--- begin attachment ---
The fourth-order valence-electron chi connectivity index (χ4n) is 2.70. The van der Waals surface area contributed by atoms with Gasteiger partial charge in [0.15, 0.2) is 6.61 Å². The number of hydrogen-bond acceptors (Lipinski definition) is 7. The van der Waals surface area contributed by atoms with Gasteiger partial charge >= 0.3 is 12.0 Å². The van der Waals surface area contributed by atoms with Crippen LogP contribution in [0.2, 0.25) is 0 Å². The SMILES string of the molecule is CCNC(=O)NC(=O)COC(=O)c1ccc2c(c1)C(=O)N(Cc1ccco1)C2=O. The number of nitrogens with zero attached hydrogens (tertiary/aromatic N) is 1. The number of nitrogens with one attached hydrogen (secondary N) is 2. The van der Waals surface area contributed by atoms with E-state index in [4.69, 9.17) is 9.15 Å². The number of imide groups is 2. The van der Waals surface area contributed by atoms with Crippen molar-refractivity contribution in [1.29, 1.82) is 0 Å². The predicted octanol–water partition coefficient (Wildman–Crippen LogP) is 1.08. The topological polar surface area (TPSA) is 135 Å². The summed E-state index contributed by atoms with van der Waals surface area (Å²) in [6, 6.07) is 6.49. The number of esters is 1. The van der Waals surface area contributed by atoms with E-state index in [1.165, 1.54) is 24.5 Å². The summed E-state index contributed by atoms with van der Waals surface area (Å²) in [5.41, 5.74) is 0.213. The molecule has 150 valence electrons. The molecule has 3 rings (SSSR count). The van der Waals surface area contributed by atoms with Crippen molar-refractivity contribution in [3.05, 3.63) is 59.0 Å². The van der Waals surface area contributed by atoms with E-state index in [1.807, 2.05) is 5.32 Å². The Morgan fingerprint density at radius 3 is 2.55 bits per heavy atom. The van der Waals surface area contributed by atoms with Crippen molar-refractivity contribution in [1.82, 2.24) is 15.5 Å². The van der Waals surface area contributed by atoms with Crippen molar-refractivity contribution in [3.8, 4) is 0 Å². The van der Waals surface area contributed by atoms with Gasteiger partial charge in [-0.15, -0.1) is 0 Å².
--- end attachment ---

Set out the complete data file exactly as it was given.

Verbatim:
The fourth-order valence-electron chi connectivity index (χ4n) is 2.70. The van der Waals surface area contributed by atoms with Gasteiger partial charge in [0.15, 0.2) is 6.61 Å². The number of hydrogen-bond acceptors (Lipinski definition) is 7. The van der Waals surface area contributed by atoms with Gasteiger partial charge >= 0.3 is 12.0 Å². The van der Waals surface area contributed by atoms with Crippen LogP contribution in [0.2, 0.25) is 0 Å². The SMILES string of the molecule is CCNC(=O)NC(=O)COC(=O)c1ccc2c(c1)C(=O)N(Cc1ccco1)C2=O. The number of nitrogens with zero attached hydrogens (tertiary/aromatic N) is 1. The number of nitrogens with one attached hydrogen (secondary N) is 2. The van der Waals surface area contributed by atoms with E-state index in [4.69, 9.17) is 9.15 Å². The number of imide groups is 2. The van der Waals surface area contributed by atoms with Crippen molar-refractivity contribution in [1.29, 1.82) is 0 Å². The predicted octanol–water partition coefficient (Wildman–Crippen LogP) is 1.08. The topological polar surface area (TPSA) is 135 Å². The summed E-state index contributed by atoms with van der Waals surface area (Å²) in [6, 6.07) is 6.49. The number of esters is 1. The van der Waals surface area contributed by atoms with E-state index in [1.165, 1.54) is 24.5 Å². The summed E-state index contributed by atoms with van der Waals surface area (Å²) in [5.41, 5.74) is 0.213. The molecule has 150 valence electrons. The molecule has 3 rings (SSSR count). The van der Waals surface area contributed by atoms with Crippen molar-refractivity contribution in [3.05, 3.63) is 59.0 Å². The van der Waals surface area contributed by atoms with E-state index in [1.807, 2.05) is 5.32 Å². The Morgan fingerprint density at radius 3 is 2.55 bits per heavy atom. The van der Waals surface area contributed by atoms with Crippen molar-refractivity contribution in [1.82, 2.24) is 15.5 Å². The van der Waals surface area contributed by atoms with Crippen molar-refractivity contribution in [3.8, 4) is 0 Å². The van der Waals surface area contributed by atoms with Gasteiger partial charge in [-0.15, -0.1) is 0 Å².